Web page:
Despite the fact that more and more Americans are obese or overweight, fewer physicians are offering weight-loss counseling to their patients, highlighting a growing need for qualified health coaches to fill the void.
By now it’s no secret that more Americans than ever before—145 million, in fact—are overweight or obese. And yet new research suggests that today fewer primary care physicians are offering weight counseling to their patients, especially those with high blood pressure and diabetes, compared to the mid-1990s.
Penn State College of Medicine researchers analyzed data from the National Ambulatory Medical Care Survey for the years 1995–1996 and 2007–2008. This national survey collects information about the provision and use of outpatient medical care services in the United States. The 2007–2008 data was the most recent available at the time of the study, and the two time periods were chosen because the survey structure was similar, allowing for better comparisons. Their findings were published in the journal Medical Care.
Despite the current obesity epidemic, patients seen in 2007–2008 were 46 percent less likely to receive weight counseling, with counseling occurring in only 6.2 percent of visits in that year. At the same time, the percentage of adults who were overweight or obese increased from 52.1 percent in 1995 to 63.3 percent in 2008.
“It is striking that the odds of weight-loss counseling declined by 41 percent, with only 29.9 percent of obese patients receiving counseling in 2007–2008, given the substantial increases in the rates of overweight and obesity during that time,” says Dr. Jennifer Kraschnewski, an assistant professor of medicine. In addition, patients with high blood pressure were 46 percent less likely to receive counseling, and diabetes patients were 59 percent less likely. “People with these conditions stand the most to gain from the weight counseling,” Kraschnewski said.
Many Physicians Not Heeding Task Force Recommendations
In 2003, the U.S. Preventive Services Task Force recommended that physicians screen all patients for obesity and offer counseling and interventions to promote sustained weight loss. Created in 1984, the task force makes evidence-based recommendations about preventive services, including screenings and counseling.
Researchers aren’t entirely clear on the reasons behind the significant drop in weight-related counseling from physicians, but highlight barriers such as time limitations during appointments and doctors thinking that their training for lifestyle counseling is inadequate.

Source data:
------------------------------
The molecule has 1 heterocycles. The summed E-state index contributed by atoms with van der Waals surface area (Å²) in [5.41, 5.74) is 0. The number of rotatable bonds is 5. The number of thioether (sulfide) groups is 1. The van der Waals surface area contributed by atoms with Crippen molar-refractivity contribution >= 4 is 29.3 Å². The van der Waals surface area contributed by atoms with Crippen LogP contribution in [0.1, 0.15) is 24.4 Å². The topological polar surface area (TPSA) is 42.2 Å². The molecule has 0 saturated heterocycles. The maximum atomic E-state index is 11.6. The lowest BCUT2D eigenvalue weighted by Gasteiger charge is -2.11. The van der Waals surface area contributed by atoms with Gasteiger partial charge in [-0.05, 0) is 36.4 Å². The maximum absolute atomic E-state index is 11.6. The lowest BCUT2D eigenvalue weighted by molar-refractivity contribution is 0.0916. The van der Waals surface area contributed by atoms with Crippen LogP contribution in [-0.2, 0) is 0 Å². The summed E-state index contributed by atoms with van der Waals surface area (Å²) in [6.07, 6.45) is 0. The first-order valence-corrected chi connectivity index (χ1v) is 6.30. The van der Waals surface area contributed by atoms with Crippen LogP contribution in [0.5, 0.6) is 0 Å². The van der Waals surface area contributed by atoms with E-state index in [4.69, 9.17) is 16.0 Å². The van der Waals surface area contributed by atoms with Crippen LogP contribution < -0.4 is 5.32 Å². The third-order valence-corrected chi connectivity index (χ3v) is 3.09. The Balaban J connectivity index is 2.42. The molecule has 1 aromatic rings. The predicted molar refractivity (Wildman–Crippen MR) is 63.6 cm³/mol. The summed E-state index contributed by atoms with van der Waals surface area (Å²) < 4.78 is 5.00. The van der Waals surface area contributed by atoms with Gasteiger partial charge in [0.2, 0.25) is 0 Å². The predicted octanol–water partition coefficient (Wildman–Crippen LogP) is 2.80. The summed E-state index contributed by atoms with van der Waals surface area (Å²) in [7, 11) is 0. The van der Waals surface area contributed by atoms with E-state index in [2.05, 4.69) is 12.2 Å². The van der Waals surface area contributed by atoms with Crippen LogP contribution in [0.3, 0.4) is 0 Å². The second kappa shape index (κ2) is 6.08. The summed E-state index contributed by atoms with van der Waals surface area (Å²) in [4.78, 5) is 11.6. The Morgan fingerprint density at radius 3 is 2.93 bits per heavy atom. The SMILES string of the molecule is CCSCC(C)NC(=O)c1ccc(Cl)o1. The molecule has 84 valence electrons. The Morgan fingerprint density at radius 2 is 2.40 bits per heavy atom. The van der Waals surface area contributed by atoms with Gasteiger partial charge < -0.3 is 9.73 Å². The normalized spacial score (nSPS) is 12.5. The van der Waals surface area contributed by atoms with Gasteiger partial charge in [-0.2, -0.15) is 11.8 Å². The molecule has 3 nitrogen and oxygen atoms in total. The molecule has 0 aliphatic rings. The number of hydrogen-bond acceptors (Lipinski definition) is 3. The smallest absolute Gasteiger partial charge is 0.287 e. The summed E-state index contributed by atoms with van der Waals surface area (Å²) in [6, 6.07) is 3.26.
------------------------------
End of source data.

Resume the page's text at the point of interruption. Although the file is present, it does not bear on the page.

Other reasons may be that counseling services are not reimbursed, the researchers said, or that as physicians see rising rates of obesity among their patients, they offer less counseling because of a perceived lack of success.
Kraschnewski said the lack of response to the obesity epidemic by primary care providers is a missed opportunity.
“Unfortunately, other studies have [also] shown that physicians do not conduct weight and weight-related counseling for the majority of their affected patients,” Kraschnewski said. Evidence shows, however, that counseling can help adults lose weight and keep it off, which underscores the importance of qualified health coaches in helping to reach those who aren’t receiving the necessary counseling from their physicians.
"Given the enormous amount of attention currently given to the obesity epidemic and healthcare crisis, certified health coaches can play a vital role on the allied health continuum," says Dr. Cedric X. Bryant, ACE Chief Science Officer. "They are well trained and uniquely qualified to serve as an important communication bridge betwen busy, overworked physicians and their patients who are often afraid to ask them questions." In other words, certified health coaches can help fill the health and fitness information gap that currently exists between physicians and patients (as highlighted by this study). After all, as Bryant explains, certified health coaches can provide essential education and programming in the areas of nutrtition, physical activity and lifestyle behavioral change, all of which can have a positive impact on addressing health issues like diabetes and high blood pressure.
Does Insurance Cover the Cost of Health Coaching Services?
In an effort to address the extraordinary morbidity and expense of obesity, in December 2011, the Centers for Medicare & Medicaid Services authorized reimbursement for physician-led* intensive obesity counseling to include weekly face-to-face meetings for the first month, followed by monthly meetings for the remaining 11 months, provided the patient demonstrates a 3kg (6.6 pounds) weight loss in the first six months of treatment. In June 2012, the U.S. Preventive Services Task Force recommended intensive obesity therapy, signaling a call to other health insurance programs to cover these services. In most cases, services can be administered by a non-physician under the leadership of a physician, but other allied health professionals such as registered dietitians, psychologists, and exercise specialists cannot independently bill for services.
*physician-led also includes nurse practitioners and physician assistants
Kraschnewski, J.L. et al. (2012). A silent response to the obesity epidemic. Medical Care, DOI: 10.1097/MLR.0b013e3182726c33